# DETERMINATION OF DISCHARGE AND HEAD LOSS USING A FLOW-MEASURING APPARATUS

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1 DETERMINATION OF DISCHARGE AND HEAD LOSS USING A FLOW-MEASURING APPARATUS

2 1. INTRODUCTION Through use of the Flow-Measuring Apparatus, this experiment is designed to accustom students to typical methods of measuring the discharge of an essentially incompressible fluid, whilst at the same time giving applications of the Steady-Flow Energy Equation (Bernoulli's Equation). The discharge is determined using a Venturi Meter, an Orifice Plate Meter and a Rotameter. Also, head losses associated with each meter are determined and compared as well as those arising in two fittings (a rapid enlargement and a 90-degree elbow). The loss coefficients associated with these fittings can be determined. The unit is designed for use with TecQuipment's Hydraulic Bench H1, which provides the necessary liquid service and gravimetric evaluation of flow rate. See Appendix B for a description of the Hydraulic Bench's operating procedures. 1.1 Description of Apparatus The Flow-Measuring Apparatus is shown in Fig 1. Water from the Hydraulic Bench enters the equipment through a perspex Venturi Meter, which consists of a gradually-converging section, followed by a throat, and a long gradually-diverging section. After a change in cross-section through a rapidly diverging section, the flow continues along a settling length and through an Orifice Plate Meter. The Orifice Plate Meter is manufactured in accordance with B.S. 1042, from a plate with a hole of reduced diameter through which the fluid flows. Following a further settling length and a right-angled bend, the flow enters the Rotameter. This consists of a transparent tube in which a float takes up an equilibrium position. The position of this float is a measure of the flow rate. After the Rotameter, the water returns via a control valve to the Hydraulic Bench and the weightank. The equipment has nine pressure tappings as detailed in Fig 2, each of which is connected to its own manometer for immediate read out. 1

3 1.2 Installation and Preparation a) Remove the transit wire from the glass rotameter by first removing the control valve, elbow assembly from the top of the Rotameter. Replace the valve, elbow assembly securely. b) Connect the supply hose from the Hydraulic Bench to inlet of the Venturi Meter and secure with a hose clip. Connect a hose to the control valve outlet and direct its free end into the central hole in the Bench. Before continuing, refer to the Hydraulics Bench Manual to find method of flow evaluation by weighing. c) With the air purge-valve closed, close the apparatus valve then open it by about 1/3. Switch on the Bench and slowly open its valve until water starts to flow. Allow the apparatus to fill with water. Continue to open the bench valve until it is fully open. Close the apparatus valve fully. Couple the bicycle pump to the purge salve and pump down until all the manometer read approximately 280 mm. Dislodge entrained air from the manometers by gentle tapping with the fingers. Check that the water levels are constant. A steady rise in Levels will be seen if the purge valve is leaking. 2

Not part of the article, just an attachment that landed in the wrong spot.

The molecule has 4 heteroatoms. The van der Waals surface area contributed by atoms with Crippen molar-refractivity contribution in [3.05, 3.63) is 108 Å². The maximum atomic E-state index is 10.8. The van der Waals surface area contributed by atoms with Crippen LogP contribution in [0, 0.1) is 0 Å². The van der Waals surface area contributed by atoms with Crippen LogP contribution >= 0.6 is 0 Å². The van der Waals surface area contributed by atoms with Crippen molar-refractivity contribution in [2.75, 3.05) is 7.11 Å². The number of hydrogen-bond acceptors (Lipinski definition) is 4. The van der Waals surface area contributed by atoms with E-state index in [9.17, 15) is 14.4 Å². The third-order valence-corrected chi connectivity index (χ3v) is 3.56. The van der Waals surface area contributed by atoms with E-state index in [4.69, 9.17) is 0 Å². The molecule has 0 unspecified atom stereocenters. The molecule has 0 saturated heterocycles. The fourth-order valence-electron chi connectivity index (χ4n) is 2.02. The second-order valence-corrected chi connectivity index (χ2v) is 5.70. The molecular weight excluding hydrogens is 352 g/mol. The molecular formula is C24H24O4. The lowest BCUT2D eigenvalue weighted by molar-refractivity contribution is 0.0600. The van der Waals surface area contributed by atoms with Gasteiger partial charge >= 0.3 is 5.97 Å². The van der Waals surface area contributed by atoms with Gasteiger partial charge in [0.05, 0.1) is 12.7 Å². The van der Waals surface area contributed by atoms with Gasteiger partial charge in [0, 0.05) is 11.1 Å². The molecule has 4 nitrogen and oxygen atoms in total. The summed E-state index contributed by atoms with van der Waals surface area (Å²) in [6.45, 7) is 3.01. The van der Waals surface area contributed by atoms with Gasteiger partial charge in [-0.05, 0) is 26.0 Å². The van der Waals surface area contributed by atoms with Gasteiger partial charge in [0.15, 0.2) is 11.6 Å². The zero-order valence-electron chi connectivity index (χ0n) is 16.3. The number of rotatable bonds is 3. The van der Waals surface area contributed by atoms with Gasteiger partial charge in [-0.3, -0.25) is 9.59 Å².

4 d) Check that the tube ferrules and the top manifold are free from water blockage, (this will suppress the manometer level). Ferrules blockage can be cleared by a sharp burst of pressure from the bicycle pump. 1.3 Routine Care and Maintenance a) When not in use water should not be allowed to stand in the apparatus for long periods. After use, fully drain the apparatus and dry externally with a lint-free cloth. b) If the control valve shows signs of leaking, the procedure for checking and inspecting is as detailed in the H1 Hydraulic Bench technical manual. c) If plastic manometer tubes become discolored, a stain and Deposit Remover is available 2. THEORY 3

7 4.RESULTS AND CALCULATIONS 4.1 Calculations of Discharge The Venturi meter, the orifice plate Meter and the Rotameter are all dependent upon Bernoulli s equation for their principle of operation. The following have been prepared for a typical set of results to show in form of calculations Venturi Meter Since H 12 is negligibly small between the ends of a contracting duct it, along with the Z terms, can be omitted from equation 1 between stations A and B. From continuity (ρv A A A = ρv B A B ) The discharge, Q= A B V B = A B 2g 1 ( A B P A P B ) A 2 ρg ρg A 1/2 With the apparatus provided, the bores of the meter at A and B are 26 mm and 16 mm respectively. Thus:- A B AA = 0.38 and A B= 2.01 x 10-4 m 2, since g=9.81m/s 2 and P A ρg, P B ρg are respectively heights of the manometric tubes A and B meters, we have from equation 2: Q =.962 x 10-4 (h A h B ) 1/2 m 3 /s Taking the density of water as 1000 kg/m 3, the mass flow will be m = 0.962(h A h B ) 1/2 kg/s e.g. if h A = 372mm, h B = 116mm then [(h 1/2 A h B ) 1000 = 0.51 and m = x 0.51 = 0.49kg/s (The corresponding weightank assessment was 0.47kg/s) Orifice Meter Between tappings (E) and (F), H 12 in equation 1 is by no means negligible. Re-writing the equation with the appropriate symbols, 2 V F - V 2 F = P F - P F 2g 2g ρg ρg - H 12 i.e. the effect of the head loss is to make the difference in manometric height (h E - h F ) less than it would otherwise be. An alternative expression is V F 2 - V 2 F = P F 2g 2g K2 - P F ρg pg Where the coefficient of discharge K is given by previous experience in B.S.1042(1943) * for the particular geometry of the Orifice Meter. For the apparatus provided K is given as